In times of turmoil, the precious metal can shineby Ruth Jackson / June 16, 2016 / Leave a comment
For thousands of years gold has been treasured and collected. But in the 21st century is there any point holding it as part of your investment portfolio?
Gold fans have long argued that it offers an insurance policy for investment portfolios. “Gold tends to do well when other assets fall,” says Adrian Ash, head of research at gold trader BullionVault. Investors fall back on this rare and precious metal for its intrinsic long-term value and safe haven attributes.
“Some people will argue gold cannot be valued, and thus has no intrinsic value because it has virtually no industrial use, is inert and it generates no cash,” says Russ Mould, investment director at AJ Bell. But, that is also what gives gold its value. It has no secondary use other than as a safe haven investment, so tends to be unaffected by factors that can upset other investments. Further, gold carries no “counterparty risk”: a company that issues shares or bonds can go bust, leaving the securities worthless; a bank can go under, wiping out depositors’ cash. But gold does not rely on any entity’s solvency to underpin its value.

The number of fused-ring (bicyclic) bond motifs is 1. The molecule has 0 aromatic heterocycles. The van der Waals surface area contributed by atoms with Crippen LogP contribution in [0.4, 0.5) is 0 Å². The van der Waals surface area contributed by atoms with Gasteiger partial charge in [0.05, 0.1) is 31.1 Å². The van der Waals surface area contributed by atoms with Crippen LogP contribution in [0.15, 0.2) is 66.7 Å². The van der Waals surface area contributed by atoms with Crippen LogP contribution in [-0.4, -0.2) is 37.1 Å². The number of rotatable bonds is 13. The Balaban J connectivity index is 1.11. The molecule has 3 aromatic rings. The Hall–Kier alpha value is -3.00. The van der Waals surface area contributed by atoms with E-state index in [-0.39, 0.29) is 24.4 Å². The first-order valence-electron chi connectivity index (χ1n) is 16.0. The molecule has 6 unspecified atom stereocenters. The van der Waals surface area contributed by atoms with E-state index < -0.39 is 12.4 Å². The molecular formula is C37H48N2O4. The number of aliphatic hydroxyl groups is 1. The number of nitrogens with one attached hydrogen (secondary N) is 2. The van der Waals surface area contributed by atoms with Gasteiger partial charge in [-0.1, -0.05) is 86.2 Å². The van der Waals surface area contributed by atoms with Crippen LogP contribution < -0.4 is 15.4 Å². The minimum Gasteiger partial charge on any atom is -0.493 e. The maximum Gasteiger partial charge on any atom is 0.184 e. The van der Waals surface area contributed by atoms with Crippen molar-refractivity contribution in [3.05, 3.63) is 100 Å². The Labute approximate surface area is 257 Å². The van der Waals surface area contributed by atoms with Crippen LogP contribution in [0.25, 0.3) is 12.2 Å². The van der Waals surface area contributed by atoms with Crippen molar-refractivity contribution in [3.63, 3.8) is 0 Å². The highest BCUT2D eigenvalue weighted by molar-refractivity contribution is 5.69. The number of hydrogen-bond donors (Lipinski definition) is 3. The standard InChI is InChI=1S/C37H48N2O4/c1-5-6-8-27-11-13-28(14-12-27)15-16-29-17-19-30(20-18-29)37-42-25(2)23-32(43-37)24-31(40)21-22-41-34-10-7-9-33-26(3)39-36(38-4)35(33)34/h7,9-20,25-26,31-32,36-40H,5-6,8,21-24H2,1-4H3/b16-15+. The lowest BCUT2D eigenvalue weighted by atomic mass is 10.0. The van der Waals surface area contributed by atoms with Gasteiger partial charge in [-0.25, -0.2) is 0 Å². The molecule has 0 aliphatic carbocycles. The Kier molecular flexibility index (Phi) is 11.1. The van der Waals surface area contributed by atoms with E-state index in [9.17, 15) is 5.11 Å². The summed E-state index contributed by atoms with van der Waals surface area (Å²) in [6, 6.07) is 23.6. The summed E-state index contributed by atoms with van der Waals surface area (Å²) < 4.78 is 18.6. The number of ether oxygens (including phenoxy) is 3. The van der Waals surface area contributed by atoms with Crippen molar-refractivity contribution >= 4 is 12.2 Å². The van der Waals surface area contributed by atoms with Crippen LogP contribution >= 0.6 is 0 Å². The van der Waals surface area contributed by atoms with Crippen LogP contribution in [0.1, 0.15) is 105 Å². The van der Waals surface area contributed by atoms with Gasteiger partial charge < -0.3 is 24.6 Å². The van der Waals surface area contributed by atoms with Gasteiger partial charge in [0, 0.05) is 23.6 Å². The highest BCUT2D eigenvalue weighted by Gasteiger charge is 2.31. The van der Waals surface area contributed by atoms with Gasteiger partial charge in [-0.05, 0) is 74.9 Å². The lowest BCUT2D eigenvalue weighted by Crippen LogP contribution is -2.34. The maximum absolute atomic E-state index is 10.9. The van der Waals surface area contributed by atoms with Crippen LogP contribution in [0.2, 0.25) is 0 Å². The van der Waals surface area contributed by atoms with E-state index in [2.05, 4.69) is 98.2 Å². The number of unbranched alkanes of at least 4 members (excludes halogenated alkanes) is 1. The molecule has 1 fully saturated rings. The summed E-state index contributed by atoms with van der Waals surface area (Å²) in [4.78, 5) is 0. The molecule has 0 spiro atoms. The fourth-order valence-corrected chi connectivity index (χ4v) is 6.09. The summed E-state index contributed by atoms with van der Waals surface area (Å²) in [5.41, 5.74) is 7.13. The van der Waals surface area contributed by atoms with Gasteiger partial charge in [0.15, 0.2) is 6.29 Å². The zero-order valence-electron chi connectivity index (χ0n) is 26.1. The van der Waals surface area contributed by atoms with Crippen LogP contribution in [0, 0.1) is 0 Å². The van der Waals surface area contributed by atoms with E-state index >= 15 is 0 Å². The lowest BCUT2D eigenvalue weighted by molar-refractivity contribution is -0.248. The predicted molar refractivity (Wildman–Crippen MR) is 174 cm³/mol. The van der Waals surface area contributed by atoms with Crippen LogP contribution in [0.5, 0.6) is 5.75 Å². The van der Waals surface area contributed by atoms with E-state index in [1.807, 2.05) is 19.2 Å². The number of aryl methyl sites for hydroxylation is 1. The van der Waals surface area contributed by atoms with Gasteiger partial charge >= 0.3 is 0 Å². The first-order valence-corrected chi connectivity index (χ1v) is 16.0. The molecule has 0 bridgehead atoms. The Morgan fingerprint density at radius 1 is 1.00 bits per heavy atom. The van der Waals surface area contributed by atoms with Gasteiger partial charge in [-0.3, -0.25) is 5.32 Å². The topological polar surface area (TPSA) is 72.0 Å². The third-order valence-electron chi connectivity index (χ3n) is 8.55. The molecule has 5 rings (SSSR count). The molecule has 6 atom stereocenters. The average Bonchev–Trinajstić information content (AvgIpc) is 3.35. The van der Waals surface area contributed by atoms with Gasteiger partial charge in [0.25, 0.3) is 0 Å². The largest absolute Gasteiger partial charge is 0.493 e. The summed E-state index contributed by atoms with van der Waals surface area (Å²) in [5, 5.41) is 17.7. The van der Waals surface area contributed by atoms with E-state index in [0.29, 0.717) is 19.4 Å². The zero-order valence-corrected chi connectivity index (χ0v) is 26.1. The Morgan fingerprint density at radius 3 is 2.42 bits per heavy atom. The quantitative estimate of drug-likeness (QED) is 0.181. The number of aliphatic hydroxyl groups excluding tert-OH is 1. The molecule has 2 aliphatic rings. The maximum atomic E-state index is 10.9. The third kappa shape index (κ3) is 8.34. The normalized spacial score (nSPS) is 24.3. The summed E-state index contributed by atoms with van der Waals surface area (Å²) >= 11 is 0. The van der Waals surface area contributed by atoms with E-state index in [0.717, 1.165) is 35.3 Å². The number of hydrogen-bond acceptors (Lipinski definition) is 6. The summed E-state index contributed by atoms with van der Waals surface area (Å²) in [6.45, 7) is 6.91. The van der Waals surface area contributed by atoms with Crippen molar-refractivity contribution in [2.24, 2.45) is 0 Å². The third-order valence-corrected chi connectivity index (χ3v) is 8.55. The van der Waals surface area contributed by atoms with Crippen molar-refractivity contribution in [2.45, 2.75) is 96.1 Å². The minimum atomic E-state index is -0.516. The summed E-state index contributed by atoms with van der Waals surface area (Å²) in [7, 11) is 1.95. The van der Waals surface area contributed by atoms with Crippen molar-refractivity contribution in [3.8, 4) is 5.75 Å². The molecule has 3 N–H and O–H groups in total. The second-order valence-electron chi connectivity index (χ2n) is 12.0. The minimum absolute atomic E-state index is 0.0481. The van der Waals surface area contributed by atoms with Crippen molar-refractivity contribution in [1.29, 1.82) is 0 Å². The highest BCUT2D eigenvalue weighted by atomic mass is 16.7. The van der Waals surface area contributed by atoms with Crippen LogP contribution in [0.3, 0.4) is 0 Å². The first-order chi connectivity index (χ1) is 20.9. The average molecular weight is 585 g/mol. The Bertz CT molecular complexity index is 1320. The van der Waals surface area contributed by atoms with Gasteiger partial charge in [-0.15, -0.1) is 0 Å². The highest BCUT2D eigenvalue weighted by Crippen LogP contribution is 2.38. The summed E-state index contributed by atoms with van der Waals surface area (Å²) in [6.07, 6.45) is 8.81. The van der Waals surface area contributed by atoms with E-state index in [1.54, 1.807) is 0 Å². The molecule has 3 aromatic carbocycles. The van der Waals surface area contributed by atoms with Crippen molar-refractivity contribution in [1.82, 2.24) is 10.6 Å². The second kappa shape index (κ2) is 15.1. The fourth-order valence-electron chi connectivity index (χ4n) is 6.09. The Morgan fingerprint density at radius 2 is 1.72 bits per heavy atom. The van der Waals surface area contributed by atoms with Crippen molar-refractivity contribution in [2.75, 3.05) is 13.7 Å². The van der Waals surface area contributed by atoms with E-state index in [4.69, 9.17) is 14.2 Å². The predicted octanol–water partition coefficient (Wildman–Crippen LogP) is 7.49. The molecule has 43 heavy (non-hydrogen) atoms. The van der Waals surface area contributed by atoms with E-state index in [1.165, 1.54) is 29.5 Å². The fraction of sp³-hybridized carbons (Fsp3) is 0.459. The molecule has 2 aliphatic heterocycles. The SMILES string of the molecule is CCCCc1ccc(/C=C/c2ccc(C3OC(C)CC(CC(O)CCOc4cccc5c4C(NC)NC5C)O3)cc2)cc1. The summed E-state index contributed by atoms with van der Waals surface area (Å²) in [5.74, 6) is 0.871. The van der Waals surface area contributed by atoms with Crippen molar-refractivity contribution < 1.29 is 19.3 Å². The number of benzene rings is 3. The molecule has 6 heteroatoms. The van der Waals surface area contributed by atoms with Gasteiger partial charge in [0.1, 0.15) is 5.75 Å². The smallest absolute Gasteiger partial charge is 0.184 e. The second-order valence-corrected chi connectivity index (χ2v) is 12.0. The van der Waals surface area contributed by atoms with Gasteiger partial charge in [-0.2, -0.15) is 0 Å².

However, it can be a volatile investment, as investors have seen in the past five years when it has fallen back from a record high of $1,800 an ounce to around $1,280. “Gold investments aren’t for the faint hearted,” says Danny Cox, from stockbroker Hargreaves Lansdown. But over the long-term it has performed well, the price rising almost 300 per cent in nominal terms over the past 30 years.
A study by BullionVault shows that gold can also help to reduce the risk of a portfolio. If you’d put £100,000 into 60 per cent equities and 40 per cent bonds a decade ago you would now have £183,516, according to BullionVault’s research. Your portfolio would have had its worst year in 2008 with a 13.1 per cent drop but managed an average annual return of 6.6 per cent. However, if back in 2006 you’d put 5 per cent of your investment in gold and split the rest 60:40 between equities and bonds you would have made £5,000 more. Your losses in 2008 would have been reduced to 10.3 per cent and your average annual return would have been 6.8 per cent.
“The bottom line is…